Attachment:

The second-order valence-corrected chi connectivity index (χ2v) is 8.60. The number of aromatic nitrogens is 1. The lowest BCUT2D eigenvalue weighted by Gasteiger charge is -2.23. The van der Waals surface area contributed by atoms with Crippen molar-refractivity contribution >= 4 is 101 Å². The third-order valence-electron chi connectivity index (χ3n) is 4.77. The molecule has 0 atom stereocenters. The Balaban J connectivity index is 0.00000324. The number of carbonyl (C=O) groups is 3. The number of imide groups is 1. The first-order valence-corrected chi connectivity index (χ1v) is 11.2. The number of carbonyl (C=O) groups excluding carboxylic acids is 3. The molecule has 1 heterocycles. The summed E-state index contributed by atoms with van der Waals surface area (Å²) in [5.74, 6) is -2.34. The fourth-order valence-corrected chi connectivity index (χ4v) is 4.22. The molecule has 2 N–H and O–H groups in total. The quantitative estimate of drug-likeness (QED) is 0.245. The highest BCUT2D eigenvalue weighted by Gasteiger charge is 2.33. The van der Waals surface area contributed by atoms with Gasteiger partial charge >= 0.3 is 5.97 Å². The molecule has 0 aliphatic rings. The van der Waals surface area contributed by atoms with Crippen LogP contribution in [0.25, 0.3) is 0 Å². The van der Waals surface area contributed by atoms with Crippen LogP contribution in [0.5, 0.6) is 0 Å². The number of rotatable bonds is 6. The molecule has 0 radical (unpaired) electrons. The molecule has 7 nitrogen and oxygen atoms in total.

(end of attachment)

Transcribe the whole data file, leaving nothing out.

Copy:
The second-order valence-corrected chi connectivity index (χ2v) is 8.60. The number of aromatic nitrogens is 1. The lowest BCUT2D eigenvalue weighted by Gasteiger charge is -2.23. The van der Waals surface area contributed by atoms with Crippen molar-refractivity contribution >= 4 is 101 Å². The third-order valence-electron chi connectivity index (χ3n) is 4.77. The molecule has 0 atom stereocenters. The Balaban J connectivity index is 0.00000324. The number of carbonyl (C=O) groups is 3. The number of imide groups is 1. The first-order valence-corrected chi connectivity index (χ1v) is 11.2. The number of carbonyl (C=O) groups excluding carboxylic acids is 3. The molecule has 1 heterocycles. The summed E-state index contributed by atoms with van der Waals surface area (Å²) in [5.74, 6) is -2.34. The fourth-order valence-corrected chi connectivity index (χ4v) is 4.22. The molecule has 2 N–H and O–H groups in total. The quantitative estimate of drug-likeness (QED) is 0.245. The highest BCUT2D eigenvalue weighted by Gasteiger charge is 2.33. The van der Waals surface area contributed by atoms with Gasteiger partial charge >= 0.3 is 5.97 Å². The molecule has 0 aliphatic rings. The van der Waals surface area contributed by atoms with Crippen LogP contribution in [0.25, 0.3) is 0 Å². The van der Waals surface area contributed by atoms with Crippen LogP contribution in [0.5, 0.6) is 0 Å². The number of rotatable bonds is 6. The molecule has 0 radical (unpaired) electrons. The molecule has 7 nitrogen and oxygen atoms in total.